This post was created as part of the Expiration Day launch activity, and was first published at nerdophiles.com
As a new author, I still read my reviews avidly. I was a bit slow to realise Expiration Day had a presence on Goodreads, so by the time I joined Goodreads, I already had half a dozen reviews up there - some good, some bad. So I never experienced the anguish of waiting for my first review, though I can imagine what it might feel like. Nevertheless, I donít truly appreciate the desperation that might afflict a lone author, trying to get their self-published novel noticed, and the temptation to Ďseed the soilí a little bit, with a self-penned review.
Goodreads advises its authors to steer clear of interacting with reviewers, even to thank them. That feels to me like Iím being really aloof, and early on, I once did ask a reviewer to mark her review as containing spoilers. No response.
In hindsight, I may have had a lucky escape there, because Iíve seen that reviewers can get really heated about being told what they can and canít write in a review. On the whole, I can sympathise with that attitude Ė after all, the principle of free speech is dear to authors.
Of course, with freedom comes a matching responsibility to use that freedom wisely, and not every writer (under which umbrella I place both authors and reviewers) wields the responsibility as wisely as we might wish. Thatís democracy, though, where the wise and the foolish both have a public voice, if they desire. The only sanction we should apply to fools is to ignore them.
Right now, I perceive that free and rational discussion between author and reviewer has been poisoned by groups of Badly Behaved Authors (BBAs), and groups of Review Trolls, speaking freely, but not responsibly. At the moment, the review boards on Amazon, Goodreads and elsewhere are apparently awash with sock-puppetry, bullying and other forms of trollish behaviour.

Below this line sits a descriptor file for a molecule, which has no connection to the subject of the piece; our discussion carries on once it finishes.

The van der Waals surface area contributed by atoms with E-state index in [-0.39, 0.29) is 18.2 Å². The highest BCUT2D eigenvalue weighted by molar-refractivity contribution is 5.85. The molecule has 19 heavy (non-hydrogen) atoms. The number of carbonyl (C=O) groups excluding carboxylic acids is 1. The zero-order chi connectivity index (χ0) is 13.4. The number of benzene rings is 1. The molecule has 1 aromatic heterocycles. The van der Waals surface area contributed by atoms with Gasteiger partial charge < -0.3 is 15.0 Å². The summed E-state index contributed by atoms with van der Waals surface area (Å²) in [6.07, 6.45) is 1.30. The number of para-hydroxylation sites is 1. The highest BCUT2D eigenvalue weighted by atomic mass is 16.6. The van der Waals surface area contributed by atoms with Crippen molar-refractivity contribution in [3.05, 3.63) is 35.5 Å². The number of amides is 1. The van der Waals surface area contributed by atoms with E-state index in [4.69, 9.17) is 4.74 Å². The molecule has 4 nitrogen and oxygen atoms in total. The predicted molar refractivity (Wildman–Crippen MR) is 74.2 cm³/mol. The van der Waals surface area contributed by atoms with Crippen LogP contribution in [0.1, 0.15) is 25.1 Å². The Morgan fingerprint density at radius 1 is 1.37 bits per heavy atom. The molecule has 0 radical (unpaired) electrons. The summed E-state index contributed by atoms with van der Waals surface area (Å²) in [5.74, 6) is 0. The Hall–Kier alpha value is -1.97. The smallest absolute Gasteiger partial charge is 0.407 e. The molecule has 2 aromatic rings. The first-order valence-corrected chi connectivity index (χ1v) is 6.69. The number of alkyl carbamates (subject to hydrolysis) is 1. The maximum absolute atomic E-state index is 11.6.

Thatís a real shame, because itís breaking the trust that should exist between authors and readers. Iíve come to writing from the world of business, where Iím encouraged to listen to criticism, but also to engage with the critic to really understand the underlying issues. That dialogue doesnít exist Ė and perhaps it is the anonymity of the internet thatís to blame, but I donít think forcing reviewers to identify themselves is the solution.
As a computer scientist, with some appreciation of what can be done with Big Data, I suspect that several remedies may soon emerge. Sock-puppetry could be spotted by analysis of device IDs, analysis of vocabulary choices and analysis of rating distribution. Likewise, trollishness.
So if you see high but roughly similar numbers of 3-, 4- and 5-star reviews, and a handful of 1- and 2-stars, you can deduce that the book is probably well-written, probably doesnít suit everybody (what book does?), but a few people really didnít get it. On the other hand, a book with extreme ratings (mostly 1- and 5-star reviews) is probably the target of either BBA sock-puppetry or trolling, or both.
The nature of the internet is that a review site that gets this right will be trusted by reviewers and authors alike, for their own different reasons, though publishers and booksellers will only be convinced if both authors and reviewers desert the failing sites in sufficient numbers.
The downside is that if you can analyse the reviewers well enough to identify the sock-puppets and the trolls, then you can also identify the rest of us. Who do you trust to behave responsibly with that kind of information? The NSA? Google? Amazon? And even if you trust them, what if their data leaks? And thatís a solution worse than the free speech problem weíre trying to solve.
So for me, I will step carefully. I will look carefully at reviewersí behaviour before interacting with them. I keep an open contact address on my website, though, because I donít want to live aloof from readers. I look forward to interacting with you.